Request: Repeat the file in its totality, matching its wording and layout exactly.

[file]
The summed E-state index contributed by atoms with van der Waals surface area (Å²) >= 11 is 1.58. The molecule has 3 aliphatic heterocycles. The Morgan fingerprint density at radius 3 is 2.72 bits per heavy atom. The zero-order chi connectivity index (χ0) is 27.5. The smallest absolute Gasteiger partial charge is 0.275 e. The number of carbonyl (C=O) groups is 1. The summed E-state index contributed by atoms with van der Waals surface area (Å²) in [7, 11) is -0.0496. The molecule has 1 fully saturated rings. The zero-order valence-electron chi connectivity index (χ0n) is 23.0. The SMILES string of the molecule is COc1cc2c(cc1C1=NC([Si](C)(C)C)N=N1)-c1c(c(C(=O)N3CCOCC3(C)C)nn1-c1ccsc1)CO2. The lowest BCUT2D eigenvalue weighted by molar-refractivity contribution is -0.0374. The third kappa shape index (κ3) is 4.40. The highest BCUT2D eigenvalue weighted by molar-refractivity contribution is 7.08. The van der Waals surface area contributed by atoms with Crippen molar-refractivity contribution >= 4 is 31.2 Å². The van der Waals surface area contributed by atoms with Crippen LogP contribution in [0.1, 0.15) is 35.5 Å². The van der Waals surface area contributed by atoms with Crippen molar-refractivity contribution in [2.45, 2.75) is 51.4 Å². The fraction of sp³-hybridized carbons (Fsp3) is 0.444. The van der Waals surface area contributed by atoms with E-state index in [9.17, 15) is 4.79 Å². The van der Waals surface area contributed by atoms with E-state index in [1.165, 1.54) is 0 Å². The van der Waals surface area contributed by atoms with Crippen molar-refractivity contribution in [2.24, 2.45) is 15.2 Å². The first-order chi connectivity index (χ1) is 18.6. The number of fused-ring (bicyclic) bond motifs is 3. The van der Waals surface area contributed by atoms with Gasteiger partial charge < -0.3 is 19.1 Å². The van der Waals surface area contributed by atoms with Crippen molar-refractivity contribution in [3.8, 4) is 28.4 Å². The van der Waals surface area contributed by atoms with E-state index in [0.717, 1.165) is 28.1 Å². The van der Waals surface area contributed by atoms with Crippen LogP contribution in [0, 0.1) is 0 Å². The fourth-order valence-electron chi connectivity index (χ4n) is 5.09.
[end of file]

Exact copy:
The summed E-state index contributed by atoms with van der Waals surface area (Å²) >= 11 is 1.58. The molecule has 3 aliphatic heterocycles. The Morgan fingerprint density at radius 3 is 2.72 bits per heavy atom. The zero-order chi connectivity index (χ0) is 27.5. The smallest absolute Gasteiger partial charge is 0.275 e. The number of carbonyl (C=O) groups is 1. The summed E-state index contributed by atoms with van der Waals surface area (Å²) in [7, 11) is -0.0496. The molecule has 1 fully saturated rings. The zero-order valence-electron chi connectivity index (χ0n) is 23.0. The SMILES string of the molecule is COc1cc2c(cc1C1=NC([Si](C)(C)C)N=N1)-c1c(c(C(=O)N3CCOCC3(C)C)nn1-c1ccsc1)CO2. The lowest BCUT2D eigenvalue weighted by molar-refractivity contribution is -0.0374. The third kappa shape index (κ3) is 4.40. The highest BCUT2D eigenvalue weighted by molar-refractivity contribution is 7.08. The van der Waals surface area contributed by atoms with Crippen molar-refractivity contribution >= 4 is 31.2 Å². The van der Waals surface area contributed by atoms with Crippen LogP contribution in [0.1, 0.15) is 35.5 Å². The van der Waals surface area contributed by atoms with Crippen molar-refractivity contribution in [2.45, 2.75) is 51.4 Å². The fraction of sp³-hybridized carbons (Fsp3) is 0.444. The van der Waals surface area contributed by atoms with E-state index in [9.17, 15) is 4.79 Å². The van der Waals surface area contributed by atoms with E-state index in [1.165, 1.54) is 0 Å². The van der Waals surface area contributed by atoms with Crippen molar-refractivity contribution in [2.24, 2.45) is 15.2 Å². The first-order chi connectivity index (χ1) is 18.6. The number of fused-ring (bicyclic) bond motifs is 3. The van der Waals surface area contributed by atoms with Gasteiger partial charge < -0.3 is 19.1 Å². The van der Waals surface area contributed by atoms with Crippen molar-refractivity contribution in [3.8, 4) is 28.4 Å². The van der Waals surface area contributed by atoms with E-state index in [0.717, 1.165) is 28.1 Å². The van der Waals surface area contributed by atoms with Crippen LogP contribution in [0, 0.1) is 0 Å². The fourth-order valence-electron chi connectivity index (χ4n) is 5.09.